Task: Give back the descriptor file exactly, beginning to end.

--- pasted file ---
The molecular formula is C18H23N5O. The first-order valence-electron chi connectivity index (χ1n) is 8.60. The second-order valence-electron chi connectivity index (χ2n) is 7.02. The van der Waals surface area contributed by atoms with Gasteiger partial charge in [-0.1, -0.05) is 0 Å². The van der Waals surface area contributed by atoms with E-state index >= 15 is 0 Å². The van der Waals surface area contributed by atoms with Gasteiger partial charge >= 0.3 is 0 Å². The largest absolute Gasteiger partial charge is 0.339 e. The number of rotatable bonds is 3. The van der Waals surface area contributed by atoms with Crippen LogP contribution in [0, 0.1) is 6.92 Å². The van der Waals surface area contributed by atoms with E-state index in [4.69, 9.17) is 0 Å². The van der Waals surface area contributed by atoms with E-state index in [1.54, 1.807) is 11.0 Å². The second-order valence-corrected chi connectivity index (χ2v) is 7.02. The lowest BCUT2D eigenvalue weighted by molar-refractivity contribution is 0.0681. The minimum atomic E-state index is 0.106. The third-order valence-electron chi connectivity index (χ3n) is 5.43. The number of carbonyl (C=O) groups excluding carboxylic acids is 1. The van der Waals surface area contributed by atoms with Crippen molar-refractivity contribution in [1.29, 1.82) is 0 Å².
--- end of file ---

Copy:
The molecular formula is C18H23N5O. The first-order valence-electron chi connectivity index (χ1n) is 8.60. The second-order valence-electron chi connectivity index (χ2n) is 7.02. The van der Waals surface area contributed by atoms with Gasteiger partial charge in [-0.1, -0.05) is 0 Å². The van der Waals surface area contributed by atoms with E-state index >= 15 is 0 Å². The van der Waals surface area contributed by atoms with Gasteiger partial charge >= 0.3 is 0 Å². The largest absolute Gasteiger partial charge is 0.339 e. The number of rotatable bonds is 3. The van der Waals surface area contributed by atoms with Crippen LogP contribution in [0, 0.1) is 6.92 Å². The van der Waals surface area contributed by atoms with E-state index in [4.69, 9.17) is 0 Å². The van der Waals surface area contributed by atoms with E-state index in [1.54, 1.807) is 11.0 Å². The second-order valence-corrected chi connectivity index (χ2v) is 7.02. The lowest BCUT2D eigenvalue weighted by molar-refractivity contribution is 0.0681. The minimum atomic E-state index is 0.106. The third-order valence-electron chi connectivity index (χ3n) is 5.43. The number of carbonyl (C=O) groups excluding carboxylic acids is 1. The van der Waals surface area contributed by atoms with Crippen molar-refractivity contribution in [1.29, 1.82) is 0 Å².